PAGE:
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Friday, December 8, 2017

Chelsea Wolfe: Unknown Rooms


1) Flatlands; 2) The Way We Used To; 3) Spinning Centers; 4) Appalachia; 5) I Died With You; 6) Boyfriend; 7) Our Work Was Good; 8) Hyper Oz; 9) Sunstorm.

Subtitled A Collection Of Acoustic Songs, probably to save herself from unnecessary negative emotions on the part of all the Roadburn-going metalheads, this is a short (less than half an hour long) EP collecting several songs that had mostly been written and recorded over the previous years and spent time circulating in demo form on the Web — this time, however, professionally re-recorded and brought to a certain degree of completion. This is Chelsea Wolfe's sad, tender, and dreamy side, as she comes to you in the spiritual form of your deceased lover and populates your dreams with visions of mournful, ethereal beauty, in whisps and whispers. Consequently, you don't really get to experience the whole potential of this album until you have laid your partner in her grave — a mere pathetic break-up probably won't do as a substitute.

On a less grand scale of experience, I could probably enjoy the album more if the songs were a bit more diverse or a bit less formless — but since it is precisely the point that they should all sound alike and that they should all make a point of their ghostliness rather than their shapeliness, this means that I could never enjoy the album more than I currently do, which is not a lot. This dreamy sound, mostly consisting of slowly, lethargically picked acoustic guitar and multi-tracked «phantom» backing vocals, has not been invented by Chelsea Wolfe and has not been perfected by her. There is not a lot of lyrical or musical depth or complexity, either, and the best thing I can say, once again, is that this is still better than Lana del Rey, because this is a very direct approach, lacking meticulous commercial calculation. Despite the monotonousness, Unknown Rooms fails to irritate — it does not position itself as some sort of grand, contemporary-important statement on love and death, rather as a series of hushed, muted, impressionistic vignettes on the matter that you can take or leave. This humility is almost seductive; if only there was something else!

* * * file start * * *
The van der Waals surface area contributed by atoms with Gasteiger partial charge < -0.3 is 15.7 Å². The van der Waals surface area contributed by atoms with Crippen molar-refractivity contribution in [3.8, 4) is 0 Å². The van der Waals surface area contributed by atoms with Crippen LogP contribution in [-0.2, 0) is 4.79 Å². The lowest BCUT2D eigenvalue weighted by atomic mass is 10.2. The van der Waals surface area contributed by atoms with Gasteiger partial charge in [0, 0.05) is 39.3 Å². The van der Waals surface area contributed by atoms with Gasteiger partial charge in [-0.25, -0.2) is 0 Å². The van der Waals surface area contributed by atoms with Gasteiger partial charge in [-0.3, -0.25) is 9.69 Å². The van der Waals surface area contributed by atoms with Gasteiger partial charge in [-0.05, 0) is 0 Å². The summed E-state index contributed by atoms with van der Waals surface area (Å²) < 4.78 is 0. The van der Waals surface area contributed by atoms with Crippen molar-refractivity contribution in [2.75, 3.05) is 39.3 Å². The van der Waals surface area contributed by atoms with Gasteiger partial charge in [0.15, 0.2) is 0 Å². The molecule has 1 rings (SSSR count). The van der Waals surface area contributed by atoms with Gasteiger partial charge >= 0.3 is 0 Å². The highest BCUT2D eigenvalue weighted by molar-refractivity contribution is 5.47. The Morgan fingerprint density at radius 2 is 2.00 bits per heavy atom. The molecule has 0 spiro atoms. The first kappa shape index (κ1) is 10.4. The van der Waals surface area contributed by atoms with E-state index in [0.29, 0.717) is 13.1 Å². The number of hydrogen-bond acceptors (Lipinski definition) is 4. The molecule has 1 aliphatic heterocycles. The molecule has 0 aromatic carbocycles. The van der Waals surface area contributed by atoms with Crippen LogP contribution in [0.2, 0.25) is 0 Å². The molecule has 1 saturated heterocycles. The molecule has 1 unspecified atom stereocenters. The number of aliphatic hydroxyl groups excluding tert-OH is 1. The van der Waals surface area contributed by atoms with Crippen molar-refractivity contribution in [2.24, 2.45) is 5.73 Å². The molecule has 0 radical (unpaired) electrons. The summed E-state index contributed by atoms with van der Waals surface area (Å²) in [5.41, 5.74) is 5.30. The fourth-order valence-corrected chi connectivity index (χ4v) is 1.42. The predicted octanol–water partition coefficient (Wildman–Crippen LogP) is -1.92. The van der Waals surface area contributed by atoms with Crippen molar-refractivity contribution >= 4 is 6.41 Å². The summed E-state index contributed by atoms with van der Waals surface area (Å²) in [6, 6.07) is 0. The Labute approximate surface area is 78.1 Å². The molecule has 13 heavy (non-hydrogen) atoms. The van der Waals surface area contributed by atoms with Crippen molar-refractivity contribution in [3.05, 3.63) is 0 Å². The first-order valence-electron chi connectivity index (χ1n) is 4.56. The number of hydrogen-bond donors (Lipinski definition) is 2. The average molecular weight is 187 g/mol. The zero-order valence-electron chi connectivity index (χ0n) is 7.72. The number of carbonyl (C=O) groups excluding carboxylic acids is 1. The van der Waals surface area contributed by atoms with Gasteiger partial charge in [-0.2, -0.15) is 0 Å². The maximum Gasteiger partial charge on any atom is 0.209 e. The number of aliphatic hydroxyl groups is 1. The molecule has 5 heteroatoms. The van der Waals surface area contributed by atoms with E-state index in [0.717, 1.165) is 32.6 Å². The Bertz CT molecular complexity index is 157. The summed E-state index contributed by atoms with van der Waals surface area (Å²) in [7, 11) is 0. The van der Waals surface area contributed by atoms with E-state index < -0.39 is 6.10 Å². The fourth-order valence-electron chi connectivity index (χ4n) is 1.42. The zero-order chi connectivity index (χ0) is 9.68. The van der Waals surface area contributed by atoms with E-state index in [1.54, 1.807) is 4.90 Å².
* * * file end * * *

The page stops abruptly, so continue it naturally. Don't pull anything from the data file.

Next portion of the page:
Unfortunately, for me there have been no moments here that could warrant a strong emotional connection — not that I'd been expecting one, given the near-impossibility of writing a stripped down, minimalistic, deeply emotionally resonant acoustic song in 2012, particularly from the likes of Chelsea Wolfe, but then again, it's not as if she did not have any memorable ballads under her belt: ʽHalfsleeperʼ immediately comes to mind, but perhaps the level of ʽHalfsleeperʼ was considered too tense and aching for this record? Here, the only song that even begins to approach the level of «tense» is the closing ʽSunstormʼ, and only because its melody is a two-chord piano pattern that she bashes out with jarring force and robotic precision, accompanying it with the mantra "I remember everything you said" as if she herself were trying to hammer the "every­thing" in question inside her head. Still does not make me remember the song when it's over.

Ultimately, perhaps, the record's best and most defining moment is at the very beginning, when she sings "I never cared about money and all its friends / I want flatlands / I want simplicity". This sounds honest and convincing, and is sufficient to pardon the lack of interesting and original ideas throughout the album — honestly, makes her quite likeable as a person, I guess. But not all likeable persons can generate magic, and if the likeable person bravely complicates the task by limiting herself to an acoustic guitar and wispy background atmospherics, chances are even smaller. Probably would work fine as background music to re-reading Wuthering Heights, though.

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